In the Atlantic, teacher Jessica Lahey makes an argument for continuing to calculate classroom participation into student grades, despite complaints from the parents of introverted students.
According to Lahey, these parents assert that she’s “not meeting their child’s unspoken educational needs” or that she’s “causing serious emotional trauma by requiring their child to speak up in school.” Lahey, a self-described extrovert who is married to one introvert and mother to another, remains undeterred. She writes:
When a parent tells me that his or her child is simply not capable of communicating educational and emotional needs, I see a child even more in need of mastering interpersonal communication. I'm not talking about the value of communication as it relates to grades here; I am talking about the value of communication as it relates to personal health, happiness, and safety. A student who is unwilling to stand up for herself and tell me that she does not understand the difference between an adverb and a verb is also less likely to stand up for herself if she is being harassed or pressured in other areas of her life.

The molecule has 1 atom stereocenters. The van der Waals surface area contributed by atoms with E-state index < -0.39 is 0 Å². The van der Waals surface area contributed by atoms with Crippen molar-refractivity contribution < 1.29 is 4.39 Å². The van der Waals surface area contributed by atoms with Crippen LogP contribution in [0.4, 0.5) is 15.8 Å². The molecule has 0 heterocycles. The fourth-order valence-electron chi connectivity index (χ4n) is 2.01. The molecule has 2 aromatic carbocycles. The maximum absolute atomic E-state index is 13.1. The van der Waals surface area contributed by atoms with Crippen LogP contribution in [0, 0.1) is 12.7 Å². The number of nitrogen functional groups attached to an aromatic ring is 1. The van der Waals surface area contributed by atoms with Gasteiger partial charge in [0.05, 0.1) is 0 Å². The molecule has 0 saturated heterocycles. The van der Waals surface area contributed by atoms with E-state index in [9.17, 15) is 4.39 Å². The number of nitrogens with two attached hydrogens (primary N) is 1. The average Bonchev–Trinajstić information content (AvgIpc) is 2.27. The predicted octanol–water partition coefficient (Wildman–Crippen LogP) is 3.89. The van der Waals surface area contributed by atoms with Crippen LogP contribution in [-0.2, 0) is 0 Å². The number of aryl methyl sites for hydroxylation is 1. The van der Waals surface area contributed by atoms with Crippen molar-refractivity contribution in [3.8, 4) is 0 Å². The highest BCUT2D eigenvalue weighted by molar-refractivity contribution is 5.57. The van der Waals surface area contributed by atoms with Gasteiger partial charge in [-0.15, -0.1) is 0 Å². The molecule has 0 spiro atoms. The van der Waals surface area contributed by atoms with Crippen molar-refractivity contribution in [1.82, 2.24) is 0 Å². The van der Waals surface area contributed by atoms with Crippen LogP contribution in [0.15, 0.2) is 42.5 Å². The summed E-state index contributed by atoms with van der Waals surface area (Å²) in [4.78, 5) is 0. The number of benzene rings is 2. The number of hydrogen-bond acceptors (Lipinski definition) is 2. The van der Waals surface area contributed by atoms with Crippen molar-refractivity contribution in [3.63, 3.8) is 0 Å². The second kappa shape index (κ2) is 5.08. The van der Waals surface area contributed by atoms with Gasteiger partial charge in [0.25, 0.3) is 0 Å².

Lahey goes on to point out that Rosa Parks was an introvert, and yet she “spoke up and claimed her rightful place in the world.”
In May, Education Week reporter Sarah Sparks wrote about ways to improve academic outcomes for introverted students, based on a 2011 study.
Teachers: What are your thoughts on this? Is Lahey right to push students to speak up against their nature—and to grade them on it? Are there ways to teach assertiveness without measuring it?
A version of this news article first appeared in the Teaching Now blog.